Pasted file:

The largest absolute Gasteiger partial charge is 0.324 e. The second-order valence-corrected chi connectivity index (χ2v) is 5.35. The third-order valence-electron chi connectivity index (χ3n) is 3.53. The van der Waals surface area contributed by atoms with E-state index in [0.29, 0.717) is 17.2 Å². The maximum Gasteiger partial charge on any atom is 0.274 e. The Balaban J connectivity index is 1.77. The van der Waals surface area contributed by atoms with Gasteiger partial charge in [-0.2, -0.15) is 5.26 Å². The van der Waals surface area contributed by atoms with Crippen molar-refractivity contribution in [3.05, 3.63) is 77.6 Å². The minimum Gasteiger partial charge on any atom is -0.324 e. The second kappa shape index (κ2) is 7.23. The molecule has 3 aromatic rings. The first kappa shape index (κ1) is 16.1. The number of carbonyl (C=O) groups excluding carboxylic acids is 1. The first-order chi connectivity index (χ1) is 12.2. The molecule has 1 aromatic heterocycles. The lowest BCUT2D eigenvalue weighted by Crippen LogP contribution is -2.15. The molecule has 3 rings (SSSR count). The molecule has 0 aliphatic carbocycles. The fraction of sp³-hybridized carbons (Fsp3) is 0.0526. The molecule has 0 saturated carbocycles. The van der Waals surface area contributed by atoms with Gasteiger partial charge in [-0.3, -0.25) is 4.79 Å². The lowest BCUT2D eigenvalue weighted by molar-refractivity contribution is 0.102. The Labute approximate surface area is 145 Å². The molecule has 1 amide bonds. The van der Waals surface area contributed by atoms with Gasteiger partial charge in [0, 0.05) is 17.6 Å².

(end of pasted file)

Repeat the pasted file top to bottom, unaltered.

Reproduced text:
The largest absolute Gasteiger partial charge is 0.324 e. The second-order valence-corrected chi connectivity index (χ2v) is 5.35. The third-order valence-electron chi connectivity index (χ3n) is 3.53. The van der Waals surface area contributed by atoms with E-state index in [0.29, 0.717) is 17.2 Å². The maximum Gasteiger partial charge on any atom is 0.274 e. The Balaban J connectivity index is 1.77. The van der Waals surface area contributed by atoms with Gasteiger partial charge in [-0.2, -0.15) is 5.26 Å². The van der Waals surface area contributed by atoms with Crippen molar-refractivity contribution in [3.05, 3.63) is 77.6 Å². The minimum Gasteiger partial charge on any atom is -0.324 e. The second kappa shape index (κ2) is 7.23. The molecule has 3 aromatic rings. The first kappa shape index (κ1) is 16.1. The number of carbonyl (C=O) groups excluding carboxylic acids is 1. The first-order chi connectivity index (χ1) is 12.2. The molecule has 1 aromatic heterocycles. The lowest BCUT2D eigenvalue weighted by Crippen LogP contribution is -2.15. The molecule has 3 rings (SSSR count). The molecule has 0 aliphatic carbocycles. The fraction of sp³-hybridized carbons (Fsp3) is 0.0526. The molecule has 0 saturated carbocycles. The van der Waals surface area contributed by atoms with Gasteiger partial charge in [-0.3, -0.25) is 4.79 Å². The lowest BCUT2D eigenvalue weighted by molar-refractivity contribution is 0.102. The Labute approximate surface area is 145 Å². The molecule has 1 amide bonds. The van der Waals surface area contributed by atoms with Gasteiger partial charge in [0, 0.05) is 17.6 Å².